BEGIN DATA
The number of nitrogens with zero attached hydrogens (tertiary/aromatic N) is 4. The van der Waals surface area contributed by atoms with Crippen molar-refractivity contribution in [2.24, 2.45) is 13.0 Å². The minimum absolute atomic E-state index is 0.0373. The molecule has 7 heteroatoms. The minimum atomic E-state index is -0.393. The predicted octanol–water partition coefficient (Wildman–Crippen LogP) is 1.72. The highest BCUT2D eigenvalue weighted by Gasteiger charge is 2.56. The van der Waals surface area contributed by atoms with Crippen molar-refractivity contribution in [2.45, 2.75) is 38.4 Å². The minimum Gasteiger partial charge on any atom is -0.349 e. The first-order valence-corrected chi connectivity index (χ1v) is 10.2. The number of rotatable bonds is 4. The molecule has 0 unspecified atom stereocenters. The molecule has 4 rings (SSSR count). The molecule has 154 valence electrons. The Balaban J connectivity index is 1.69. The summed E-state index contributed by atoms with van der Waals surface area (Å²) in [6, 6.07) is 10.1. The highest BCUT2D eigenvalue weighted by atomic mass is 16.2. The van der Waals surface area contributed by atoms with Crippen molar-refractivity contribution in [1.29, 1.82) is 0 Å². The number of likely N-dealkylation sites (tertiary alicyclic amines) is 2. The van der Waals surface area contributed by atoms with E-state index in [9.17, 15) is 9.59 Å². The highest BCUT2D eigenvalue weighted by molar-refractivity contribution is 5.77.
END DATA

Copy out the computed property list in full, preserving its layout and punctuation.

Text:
The number of nitrogens with zero attached hydrogens (tertiary/aromatic N) is 4. The van der Waals surface area contributed by atoms with Crippen molar-refractivity contribution in [2.24, 2.45) is 13.0 Å². The minimum absolute atomic E-state index is 0.0373. The molecule has 7 heteroatoms. The minimum atomic E-state index is -0.393. The predicted octanol–water partition coefficient (Wildman–Crippen LogP) is 1.72. The highest BCUT2D eigenvalue weighted by Gasteiger charge is 2.56. The van der Waals surface area contributed by atoms with Crippen molar-refractivity contribution in [2.45, 2.75) is 38.4 Å². The minimum Gasteiger partial charge on any atom is -0.349 e. The first-order valence-corrected chi connectivity index (χ1v) is 10.2. The number of rotatable bonds is 4. The molecule has 0 unspecified atom stereocenters. The molecule has 4 rings (SSSR count). The molecule has 154 valence electrons. The Balaban J connectivity index is 1.69. The summed E-state index contributed by atoms with van der Waals surface area (Å²) in [6, 6.07) is 10.1. The highest BCUT2D eigenvalue weighted by atomic mass is 16.2. The van der Waals surface area contributed by atoms with Crippen molar-refractivity contribution in [1.29, 1.82) is 0 Å². The number of likely N-dealkylation sites (tertiary alicyclic amines) is 2. The van der Waals surface area contributed by atoms with E-state index in [9.17, 15) is 9.59 Å². The highest BCUT2D eigenvalue weighted by molar-refractivity contribution is 5.77.